Switching hands is often seen in young children, who may often swap hands while painting, coloring, or eating with a fork/spoon.
It is not usually a concern when a toddler or young child swaps hands, as they are still learning how to use their hands well together, and trying out what feels right for them.
However, if your child is still switching hands when entering formal schooling, this may affect important school skills, such as cutting out with scissors and developing handwriting skills. In order for your child to do well at learning to write, there has to be a dominant, strong hand that becomes specialised at doing the job of controlling the pencil.
This page looks at some practical ways that parents can help their child develop a strong, specialised hand for handwriting. (Background information and research are covered in my related pages.)
These suggestions are intended to encourage your child's normal handedness development.
If you suspect your child has hand dominance delays, please seek a professional opinion.
Learning to use both hands together in a coordinated way is actually an important first step in developing a specialized, or dominant, hand.
There are three different aspects to bilateral coordination.
Your child needs to be able to:
Remember, as well as wanting a strong, dominant hand to emerge, we also want the “other” hand to become a good “assistant”.
When your child has not yet established a specialized hand and an assistant hand, you may find that your child is switching hands during activities or between activities.
Try these bilateral coordination activities to help your child develop this important skill.
Children who have weak hand muscles, or poor fine motor skills, often get tired and swap hands during fine motor activities.
If your child often shakes out a tired hand, complains about an activity taking too long, and swaps between hands during an activity to give each hand a break, then he/she may need some help with fine motor skills.
You can help your child strengthen their dominant hand with lots of scissor cutting activities, and hand strengthening exercises.
Activities such as such as playdough, paper crumpling, playing with lego etc. can give both hands a chance to get stronger.
If your child does not yet start with the same hand regularly, and you are unsure of which hand is actually the preferred hand, then encourage fine motor activities that use both hands equally.
Always present activities in the center of your child’s body (midline) so he/she can reach for them with either hand.
Working on shoulder girdle stability and core muscles may also help to improve your child’s overall endurance of fine motor activities.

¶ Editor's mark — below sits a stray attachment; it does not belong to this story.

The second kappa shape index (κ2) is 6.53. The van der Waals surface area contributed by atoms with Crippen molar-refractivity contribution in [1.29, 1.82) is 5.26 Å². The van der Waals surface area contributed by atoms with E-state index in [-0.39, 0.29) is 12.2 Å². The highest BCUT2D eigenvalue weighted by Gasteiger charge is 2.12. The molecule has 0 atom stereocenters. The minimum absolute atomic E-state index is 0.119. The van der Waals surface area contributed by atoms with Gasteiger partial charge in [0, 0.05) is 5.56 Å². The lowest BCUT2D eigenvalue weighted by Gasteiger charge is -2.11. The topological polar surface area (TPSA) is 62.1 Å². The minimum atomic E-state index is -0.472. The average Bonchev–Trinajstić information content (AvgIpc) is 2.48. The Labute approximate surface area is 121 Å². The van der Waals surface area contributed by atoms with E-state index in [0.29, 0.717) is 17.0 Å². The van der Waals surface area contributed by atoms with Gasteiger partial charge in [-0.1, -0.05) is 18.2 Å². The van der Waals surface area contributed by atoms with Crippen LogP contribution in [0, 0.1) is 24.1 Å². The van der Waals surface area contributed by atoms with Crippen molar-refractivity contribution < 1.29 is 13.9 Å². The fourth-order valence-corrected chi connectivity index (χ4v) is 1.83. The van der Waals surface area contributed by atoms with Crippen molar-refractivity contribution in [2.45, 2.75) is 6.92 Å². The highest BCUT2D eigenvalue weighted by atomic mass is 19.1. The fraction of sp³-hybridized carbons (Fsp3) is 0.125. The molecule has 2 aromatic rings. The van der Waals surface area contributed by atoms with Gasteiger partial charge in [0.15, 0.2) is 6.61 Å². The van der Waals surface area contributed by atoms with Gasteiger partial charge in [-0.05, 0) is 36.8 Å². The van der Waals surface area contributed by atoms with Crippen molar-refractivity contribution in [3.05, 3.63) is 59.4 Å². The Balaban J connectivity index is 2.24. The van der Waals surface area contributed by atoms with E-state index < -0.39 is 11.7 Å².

For convenience, try my Fine Motor E-book packed full of easy fine motor activities to do at home!
If this is the case, then there may be some delays in crossing the midline.
If your child avoids crossing the midline, you may notice that the left hand gets used when the tools are given on the left side of the body, and the right hand when the tools are given on the right side of the body.
If your child is doing this, then both hands will tend to get equal practice at developing skills, and your child’s true handedness may be apparently delayed.
Always try and put pencil, paper, scissors in the center in front of your child to see which hand is naturally used.
Try some fun activities for crossing the midline to help your child develop midline crossing skills.
Switching hands is common in young children, but children who are about to enter formal schooling need to be working on establishing a preferred hand.
Occupational Therapist Katherine Collmer gives some activities and tips that may be helpful in determining and promoting the use of a dominant hand in young children.
If you and/or your child’s teacher are concerned about your child’s switching hands, and it is interfering with the development of skills that they need for school and self care, then please make an appointment with a pediatric occupational therapist.
Please never choose a hand for your child. This can have horrible long term consequences, and I speak from experience from working with children who were forced into a specific handedness.
An occupational therapist can help to get to the bottom of your child’s particular difficulties (remember, every child is different!) and will develop a treatment routine specifically for your child.
These pages contain additional information as well as recent research around this topic.
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